Big problems are not solved quickly. In a cave restriction no taller than the space beneath your couch, a panicking diver became the cork in the bottle containing my life. I had to calm her down, repair our broken safety line, and manage a failing breathing system. At that moment, trapped in the confinement of a silty cave with broken life support gear, the chattering gremlins in my head were very loud. It was tough to conjure up a vision of survival. Recognizing that I needed to take the next small yet decisive step toward a positive outcome saved my life. For 73 minutes beyond my dive plan, small victories added up, even as rescuers were rushing to the scene, expecting to recover my dead body. Now I know that small decisive actions add up to big successes.
5. Embrace Failure
It would be easy to give up cave diving after getting trapped in a cave. But each incident or aborted dive has informed me through discovery. The sum of the good, bad, and terrifying experiences in my life is not an epic failure. As a young woman, abandoning a business, filing for divorce, and fighting off an attacker were scary milestones. Facing the deaths of close colleagues have been devastating. But the entirety of those life experiences has made me wiser and stronger. By embracing every aspect of my life, I have made significant discoveries that have built who I am today.
Hear more from Jill about her death-defying experiences, incredible life-changing moments and how she captures them in her new book Into the Planet in this fascinating interview with NPR.
We were diving beneath this iceberg and we were well into these passages when I was hearing cracks and pops and groans and all sorts of sound from the ice, and in the moment I didn’t realize what it was. But when we turned around to retrace our footsteps and come back out, we got to a point where we could swim toward the surface, toward daylight, and I realized that the doorway — the very opening that we had gone into to get into the iceberg — had closed. There’d been a calving, and a massive piece of ice had blocked the doorway out.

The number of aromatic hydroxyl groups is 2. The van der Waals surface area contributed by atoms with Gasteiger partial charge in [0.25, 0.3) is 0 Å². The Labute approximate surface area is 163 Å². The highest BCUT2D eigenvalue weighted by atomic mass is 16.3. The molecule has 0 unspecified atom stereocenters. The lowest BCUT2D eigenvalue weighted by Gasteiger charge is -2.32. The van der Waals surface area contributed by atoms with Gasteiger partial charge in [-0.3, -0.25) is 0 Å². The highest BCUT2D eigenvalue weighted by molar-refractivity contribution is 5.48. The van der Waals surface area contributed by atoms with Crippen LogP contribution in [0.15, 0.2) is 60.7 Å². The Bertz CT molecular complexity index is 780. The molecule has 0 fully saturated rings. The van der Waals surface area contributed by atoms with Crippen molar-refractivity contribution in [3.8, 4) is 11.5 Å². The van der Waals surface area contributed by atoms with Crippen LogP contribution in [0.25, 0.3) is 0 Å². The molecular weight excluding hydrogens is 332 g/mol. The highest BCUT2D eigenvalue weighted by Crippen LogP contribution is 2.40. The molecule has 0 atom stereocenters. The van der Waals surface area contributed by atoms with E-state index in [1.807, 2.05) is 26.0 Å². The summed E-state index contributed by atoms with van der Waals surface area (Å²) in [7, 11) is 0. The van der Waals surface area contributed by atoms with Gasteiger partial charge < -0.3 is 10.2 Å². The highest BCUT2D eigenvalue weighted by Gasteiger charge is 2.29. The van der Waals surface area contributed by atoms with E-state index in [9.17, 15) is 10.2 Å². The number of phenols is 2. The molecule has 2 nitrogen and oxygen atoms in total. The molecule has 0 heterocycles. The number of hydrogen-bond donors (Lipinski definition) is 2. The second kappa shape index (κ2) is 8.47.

We worked our way around, in between blocks of ice, and found a new route back to the surface. And I remember sitting there, about 20 feet below the surface, just doing a hang for what we called decompression time at the end of the dive, just to allow my body to re-acclimate to the pressure. And I looked up and I could see my colleagues on a zodiac boat waiting for us, and they were like high-fiving and dancing, and apparently it was much more dramatic from their viewpoint than from mine. When that piece of ice calved and blocked the doorway, it nearly threw them out of the boat and they were sitting up there assuming that we were dead. …
And as we sat there eating our meal [later on the boat], suddenly I heard a scream on deck and we went running up … onto the deck to see the very iceberg we had just been inside of cracking and dissolving and breaking up into just slush ice on the surface of the ocean as far as the eye could see. So the cave we had just been inside was now gone. … If we’d been in there, we would have been killed. There’s no doubt.
In recognition of her incredible achievements, Jill Heinerth became the first explorer-in-residence of The Royal Canadian Geographical Society in 2016. Through her remarkable presentations, she encourages audiences to reach beyond their limitations, challenge the unknown, and overcome their fears, while applying her practical experience when it comes to lessons on risk management, discovery learning, failure, and collaboration strategies.
Interested in learning more about Jill and what she can bring to your next event? Email us at [email protected].